This Sunday, Costa Rica will experience an electoral event of utmost importance. While the people choose the new President of their country, two vice-presidents, and 57 deputies to comprise the Congress, this event will also show the nation the technology it seeks to adopt for the 2016 elections. Voters in 50 polling stations will be able to interact with voting machines that will automate suffrage in the near future.
In its attempt to renovate the electoral system in order to lighten the burden put on polling station officers, as well as to safeguard results and optimize the process of vote tallying and aggregation, the country has set itself to design a piece of software that enables e-voting. The High Electoral Court (TSE) finished work last year and decided to test out the automated system during the February 2 elections for citizens living abroad.
The plans involved bu
ying the equipment where the software would be installed, which was done last August. The implementation schedule demanded the conduction of six tests to allow 82% of the 12,654 Costa Ricans registered to vote abroad to exert their right in an automated way.
The two first tests threw results that asked for changes suggested by the political parties —inclusion of blank vote—, as well as other technical aspects proposed by the Organization of American States (OAS). Although planning advanced significantly, last December Costa Rica decided to delay the automated election, as it was running out of time to carry out the last four tests demanded by the TSE in order to support this technology.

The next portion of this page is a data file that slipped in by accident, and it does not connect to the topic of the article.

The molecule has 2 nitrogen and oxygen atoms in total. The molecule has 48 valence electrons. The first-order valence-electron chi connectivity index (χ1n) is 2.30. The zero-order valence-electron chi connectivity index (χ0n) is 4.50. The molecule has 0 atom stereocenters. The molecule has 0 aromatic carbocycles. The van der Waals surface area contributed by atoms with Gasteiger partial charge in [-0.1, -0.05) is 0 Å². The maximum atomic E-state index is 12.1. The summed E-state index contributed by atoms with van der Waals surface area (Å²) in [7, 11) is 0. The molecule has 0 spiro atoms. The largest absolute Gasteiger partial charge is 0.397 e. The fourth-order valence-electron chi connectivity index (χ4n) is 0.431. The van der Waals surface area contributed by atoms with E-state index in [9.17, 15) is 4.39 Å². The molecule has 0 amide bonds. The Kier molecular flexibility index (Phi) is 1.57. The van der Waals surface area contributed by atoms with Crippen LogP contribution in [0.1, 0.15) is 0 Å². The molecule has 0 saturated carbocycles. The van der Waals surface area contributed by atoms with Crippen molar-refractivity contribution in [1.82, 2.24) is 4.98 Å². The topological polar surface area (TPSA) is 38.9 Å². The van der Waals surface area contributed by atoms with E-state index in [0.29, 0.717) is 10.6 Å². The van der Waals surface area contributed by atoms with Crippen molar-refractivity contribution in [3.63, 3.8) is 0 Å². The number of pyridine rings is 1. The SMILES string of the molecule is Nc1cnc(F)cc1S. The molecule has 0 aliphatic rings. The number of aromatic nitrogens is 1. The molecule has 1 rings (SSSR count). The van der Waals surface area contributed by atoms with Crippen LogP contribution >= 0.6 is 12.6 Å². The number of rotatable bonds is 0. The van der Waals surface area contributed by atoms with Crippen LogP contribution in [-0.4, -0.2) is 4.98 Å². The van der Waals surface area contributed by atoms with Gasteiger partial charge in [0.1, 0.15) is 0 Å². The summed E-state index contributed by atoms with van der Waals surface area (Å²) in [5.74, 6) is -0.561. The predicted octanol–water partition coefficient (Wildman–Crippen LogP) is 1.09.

The e-voting model the nation has begun to test out resembles the one used by countries such as the US and Venezuela, at least in its basic features. It is based on a touchscreen device where voters can press on their selected choices, and which later prints a vo
te receipt on paper in order for citizens to verify that their vote was correct and to keep a printed backup of their selection.
Even though the implementation process is meeting the demands of the electoral body, Costa Rica was right in suspending the electronic appointment. Best practices and the need for transparency towards the country demand the execution of all technical stages of training and organization, which allow e-voting to highlight the essence of suffrage and technology’s potential.
Next Sunday, more than three million
Costa Ricans will attend the polling stations to strengthen their democratic ideals, but they will do so with their eyes fixed upon e-voting, acknowledging that technology can be efficiently made available to the people’s intent